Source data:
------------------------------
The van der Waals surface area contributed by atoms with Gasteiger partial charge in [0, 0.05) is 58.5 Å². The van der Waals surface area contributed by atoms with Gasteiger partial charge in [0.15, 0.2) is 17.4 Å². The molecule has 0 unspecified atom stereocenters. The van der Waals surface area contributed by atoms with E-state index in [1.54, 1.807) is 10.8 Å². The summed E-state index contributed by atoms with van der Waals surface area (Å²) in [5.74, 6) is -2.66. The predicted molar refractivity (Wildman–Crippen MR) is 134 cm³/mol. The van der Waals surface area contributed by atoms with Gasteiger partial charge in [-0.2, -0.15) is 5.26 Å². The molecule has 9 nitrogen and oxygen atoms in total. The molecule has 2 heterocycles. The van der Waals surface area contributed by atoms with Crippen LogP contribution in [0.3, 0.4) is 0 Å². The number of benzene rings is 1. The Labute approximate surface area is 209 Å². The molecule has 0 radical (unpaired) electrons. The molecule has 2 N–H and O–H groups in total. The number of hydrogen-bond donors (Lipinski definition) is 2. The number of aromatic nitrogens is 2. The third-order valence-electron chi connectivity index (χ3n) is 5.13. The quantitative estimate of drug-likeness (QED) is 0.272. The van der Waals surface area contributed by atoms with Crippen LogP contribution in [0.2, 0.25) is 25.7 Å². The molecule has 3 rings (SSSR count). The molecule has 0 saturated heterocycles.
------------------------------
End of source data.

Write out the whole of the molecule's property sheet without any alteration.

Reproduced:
The van der Waals surface area contributed by atoms with Gasteiger partial charge in [0, 0.05) is 58.5 Å². The van der Waals surface area contributed by atoms with Gasteiger partial charge in [0.15, 0.2) is 17.4 Å². The molecule has 0 unspecified atom stereocenters. The van der Waals surface area contributed by atoms with E-state index in [1.54, 1.807) is 10.8 Å². The summed E-state index contributed by atoms with van der Waals surface area (Å²) in [5.74, 6) is -2.66. The predicted molar refractivity (Wildman–Crippen MR) is 134 cm³/mol. The van der Waals surface area contributed by atoms with Gasteiger partial charge in [-0.2, -0.15) is 5.26 Å². The molecule has 9 nitrogen and oxygen atoms in total. The molecule has 2 heterocycles. The van der Waals surface area contributed by atoms with Crippen LogP contribution in [0.3, 0.4) is 0 Å². The number of benzene rings is 1. The Labute approximate surface area is 209 Å². The molecule has 0 radical (unpaired) electrons. The molecule has 2 N–H and O–H groups in total. The number of hydrogen-bond donors (Lipinski definition) is 2. The number of aromatic nitrogens is 2. The third-order valence-electron chi connectivity index (χ3n) is 5.13. The quantitative estimate of drug-likeness (QED) is 0.272. The van der Waals surface area contributed by atoms with Crippen LogP contribution in [0.2, 0.25) is 25.7 Å². The molecule has 3 rings (SSSR count). The molecule has 0 saturated heterocycles.